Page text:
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Here's our Viburnum Bush... Blooms only once a year... Birds like their berries...

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Nice looking cat Seaweed. I see your cat likes to hang out in the garden too... :-)

Here's our Dogwood Bushes... They get a spotted fungus on them so every 2-3 years I cut them to within 3-4 inches of the ground. When I do this I get no fungus problems until 2-3 years later then I just cut them down to within 3-4 inches of the ground again. They grow back fairly fast. These were cut back to within 3-4 inches of the ground this past late April...

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I'm going to plant roses out here but have not decided which ones yet. So I planted zinnias which are just now starting to bloom in our area while I'm thinking...lol.

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Hi Jim and Seaweed: Thank you for posting pics. of your cute cats. I enjoy seeing Jim's bushes and learn the names. Jim, your picture above ... are they in partial shade? If you get less than 6 hours of sun, then Austin roses are perfect since they won't die to the crown through a harsh winter (except for wimpy Eglantyne, but it was my fault that I dug it up before Thanksgiving to fix the soil).

Most Austin roses are hardy to zone 5b. I have a dozen Austin roses, they all survive the winter. The most disease-resistant ones are: Queen of Sweden (gave away since I can't cut for the vase), Mary Magdalene (amazing myrrh scent, like a cozy fireplace), Jude the Obscure (very good, even for wet PNW area), Sharifa Asma (Mas's and my favorite Austin), Lilian Austin (a landscape rose, can't cut), Christopher Marlowe (nice orange/salmon color, great lemon scent).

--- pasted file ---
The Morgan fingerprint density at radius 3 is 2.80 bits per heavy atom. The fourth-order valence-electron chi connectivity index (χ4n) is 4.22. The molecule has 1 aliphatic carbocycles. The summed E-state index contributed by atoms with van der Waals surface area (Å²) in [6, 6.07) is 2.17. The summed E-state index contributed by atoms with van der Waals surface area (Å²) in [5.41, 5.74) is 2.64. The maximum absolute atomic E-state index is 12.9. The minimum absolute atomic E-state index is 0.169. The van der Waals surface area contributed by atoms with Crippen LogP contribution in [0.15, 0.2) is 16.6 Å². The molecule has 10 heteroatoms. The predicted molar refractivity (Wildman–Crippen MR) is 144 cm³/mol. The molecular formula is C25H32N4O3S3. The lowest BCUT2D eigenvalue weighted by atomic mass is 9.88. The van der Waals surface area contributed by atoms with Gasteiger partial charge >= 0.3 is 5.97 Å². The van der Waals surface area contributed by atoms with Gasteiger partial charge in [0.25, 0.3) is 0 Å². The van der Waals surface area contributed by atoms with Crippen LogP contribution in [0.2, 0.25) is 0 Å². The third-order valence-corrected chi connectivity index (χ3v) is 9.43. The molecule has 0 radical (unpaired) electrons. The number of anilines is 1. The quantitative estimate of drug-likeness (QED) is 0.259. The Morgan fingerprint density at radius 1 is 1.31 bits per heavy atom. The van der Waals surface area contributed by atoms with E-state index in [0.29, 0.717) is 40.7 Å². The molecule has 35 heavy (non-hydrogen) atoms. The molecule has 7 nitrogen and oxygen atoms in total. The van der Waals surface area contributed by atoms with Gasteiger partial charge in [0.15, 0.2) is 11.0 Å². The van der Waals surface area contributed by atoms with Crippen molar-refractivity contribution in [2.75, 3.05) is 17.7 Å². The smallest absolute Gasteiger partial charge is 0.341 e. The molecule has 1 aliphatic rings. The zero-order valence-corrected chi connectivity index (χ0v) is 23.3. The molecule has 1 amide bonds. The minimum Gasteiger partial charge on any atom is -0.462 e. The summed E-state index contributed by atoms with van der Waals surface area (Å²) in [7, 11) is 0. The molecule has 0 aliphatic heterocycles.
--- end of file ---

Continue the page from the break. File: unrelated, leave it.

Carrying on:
I got Jude the Obscure and Sharifa Asma at 1/2 price from Heirloom roses' last July sale. I like them so much, that I plan to get duplicates of both this coming July sale. I grew 60+ variety of fragrant roses, and both Jude the Obscure and Sharifa Asma have wonderful scents ... it's like temporary passport to heaven, and makes me forget about the aches & pains of life =)!

See my own-root Jude the Obscure below, planted as tiny band before Thanksgiving, it survived zone 5a winter, picture taken end of June. It's 100% clean in our 2-weeks of non-stop rain.


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That pic above gets sun from sunrise until 2:00pm Strawbhill...
That dark shadow you see is our American flag...

The roses that go into that space can not grow more than 3 - 3.5ft wide or they will grow into a public sidewalk where people walk...

I will keep Austins in my mind! Thanks for the info Strawbhill! I will look those roses up...


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Hi Jim: All the Austins I mentioned are narrow as own-roots: Queen of Sweden (very upright & tall & slender like Mr. Lincoln), Jude the Obscure (3' x 2.5") is small as own-root, Sharifa Asma is super-small & compact, Christopher Marlow is like a "flower-carpet", it crawls on the ground as own-root, but small.